Markus Duesmann appointed as new Audi boss
The former BMW executive is tasked with keeping the Vorsprung spirit alive
Volkswagen (VW) has installed former BMW executive Markus Duesmann to re-invent Audi after the German premium brand lost key engineering know-how and influence in the wake of the 2015 diesel-cheating scandal.
Duesmann will become CEO of Audi as well as take on board-level responsibility for research and development (R&D) at VW Group on April 1 2020, the Wolfsburg-based multi-brand group said. Duesmann’s job will include injecting new meaning into the company’s advertising slogan “Vorsprung durch Technik”, or “Advancement through Technology”, after Audi fired a raft of senior engineers in the wake of “dieselgate”.
“Duesmann will do everything to unlock the huge potential of the Audi brand,” VW Group CEO Herbert Diess said at a press conference in Wolfsburg last Friday.
Audi, based in Ingolstadt, Bavaria, was a major R&D hub within VW, setting standards in aerodynamic efficiency, lightweight aluminium construction, dual-clutch gearbox technology, and four-wheel drive systems. But the premium brand struggled after it was discovered that engine management software, used to manipulate exhaust emissions tests at VW, was designed by Audi engineers, leading to the firing of engineering chiefs and its long-term CEO.
After Audi CEO Rupert Stadler was dismissed, Audi installed a sales expert Bram Schot as interim CEO, and the brand struggled to redefine Vorsprung durch Technik.
“We need to partly refine the Vorsprung. We are working on it,” Audi’s sales chief Hildegard Wortmann told Reuters at the Frankfurt car show in September. Audi’s current head of research and development Hans-Joachim Rothenpieler said, “We don’t need little Vorsprung stories, we need real Vorsprung stories.”
The electric Audi e-tron, as well as fuel-cell technology, are two pillars on which Audi can resurrect its brand claim, Rothenpieler said.
Mazda3 wins Women’s World Car of the Year
The Mazda3 has been named “Supreme Winner” of the 2019 Women’s World Car of the Year awards. In addition to taking the top award, the car also won Women’s World Family Car of the Year.
Established in 2010, Women’s World Car of the Year is voted on by a panel of female judges from more than 30 countries who vote according to criteria women use when buying a car.
The Mazda3 adopts a matured Kodo design language that aims to embody the essence of Japanese aesthetics.
The seventh-generation Mazda3 was launched in SA in July, available in hatchback and sedan derivatives, in 1.5l and 2.0l petrol versions.
Boasting improved refinement with additional safety and technology, the Japanese-sourced vehicle has moved slightly upmarket and has price tags to match. The new 12-model range sells for between R359,900 and R474,000.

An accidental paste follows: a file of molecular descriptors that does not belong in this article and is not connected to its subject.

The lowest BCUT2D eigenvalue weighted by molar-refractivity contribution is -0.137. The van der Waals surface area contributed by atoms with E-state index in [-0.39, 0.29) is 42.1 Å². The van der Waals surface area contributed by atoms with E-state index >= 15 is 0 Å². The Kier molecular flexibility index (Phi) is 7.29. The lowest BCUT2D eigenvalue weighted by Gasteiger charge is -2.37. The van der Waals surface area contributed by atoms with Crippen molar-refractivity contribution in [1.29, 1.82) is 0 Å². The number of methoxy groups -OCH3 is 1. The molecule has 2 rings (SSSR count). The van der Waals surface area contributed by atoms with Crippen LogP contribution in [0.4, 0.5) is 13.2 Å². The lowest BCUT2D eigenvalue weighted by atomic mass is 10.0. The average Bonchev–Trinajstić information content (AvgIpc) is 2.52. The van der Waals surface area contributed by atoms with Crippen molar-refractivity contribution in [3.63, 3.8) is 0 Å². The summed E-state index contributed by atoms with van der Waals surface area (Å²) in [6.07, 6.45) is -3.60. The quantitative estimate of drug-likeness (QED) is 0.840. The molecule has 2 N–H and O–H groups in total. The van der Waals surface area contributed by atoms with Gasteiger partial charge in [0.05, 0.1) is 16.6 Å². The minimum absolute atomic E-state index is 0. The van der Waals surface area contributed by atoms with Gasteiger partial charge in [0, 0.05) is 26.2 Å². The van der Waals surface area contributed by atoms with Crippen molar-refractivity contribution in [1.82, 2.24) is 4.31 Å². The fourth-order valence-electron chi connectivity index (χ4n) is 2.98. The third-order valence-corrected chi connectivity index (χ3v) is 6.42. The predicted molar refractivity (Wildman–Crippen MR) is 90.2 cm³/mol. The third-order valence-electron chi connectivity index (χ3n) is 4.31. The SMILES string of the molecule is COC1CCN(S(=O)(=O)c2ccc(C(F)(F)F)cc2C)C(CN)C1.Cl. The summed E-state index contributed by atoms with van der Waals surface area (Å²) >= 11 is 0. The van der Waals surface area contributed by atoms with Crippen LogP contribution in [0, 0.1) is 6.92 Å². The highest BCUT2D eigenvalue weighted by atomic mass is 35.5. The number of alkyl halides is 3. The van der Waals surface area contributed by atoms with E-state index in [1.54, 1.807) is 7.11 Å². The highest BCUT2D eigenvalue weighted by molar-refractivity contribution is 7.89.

It’s part of the brand’s strategy to position itself as a more premium offering than traditional rivals such as the VW Golf and Hyundai i30, and move itself more into the Audi A3 and BMW 1 Series realm.
Kia’s David Sieff joins RentMyRide team
RentMyRide — the SA peer-to-peer vehicle rental platform — is gearing up for growth after the group appointed David Sieff, a marketing and automotive industry expert, as its COO.
This coincides with the conclusion of an R8m funding round from local and international investors.
Sieff joins RentMyRide after spending close to a decade with Kia Motors SA. Prior to that, he gained experience with technology companies such as Microsoft and Dimension Data. He holds an MBA from the Wits Business School.
“I will start by assisting the large vehicle fleet owners in listing their vehicles on the platform as part of the recently introduced professional fleet owner service,” says Sieff.
This service allows companies and individuals with more than one vehicle to manage their own small fleet of rental vehicles on the www.rentmyride.co.za/pro-fleet platform.
“We have seen entrepreneurs and fleet owners, such as vehicle dealers with slow-moving, ageing stock, starting to use RentMyRide to make money from their vehicles, especially during periods when they are standing still,” said Sebastian Brokmann, CEO of RentMyRide. “Globally, there is a shift towards a pay-per-use model. The younger generation is more au fait with services such as Uber and, in the US and Europe, rental services such as Turo and SnappCar. With that in mind, it is no surprise that RentMyRide is rapidly gaining momentum in SA.”
The company plans to develop and launch a dedicated app for both iPhone and Android platforms.
Brokmann says that RentMyRide has one of the most comprehensive background checking processes of its kind, as it checks the credit and employment history of both the vehicle owner and the person interested in renting the vehicle.
Similarly, the learning algorithm considers location, vehicle age and a host of other metrics to best match interested vehicle renters with the right vehicles.
RentMyRide has, since inception, facilitated more than 1,500 vehicle rentals between vehicle owners and interested renters. The service is currently available in Bloemfontein, East London, Port Elizabeth, Cape Town, Durban, Pretoria and Johannesburg.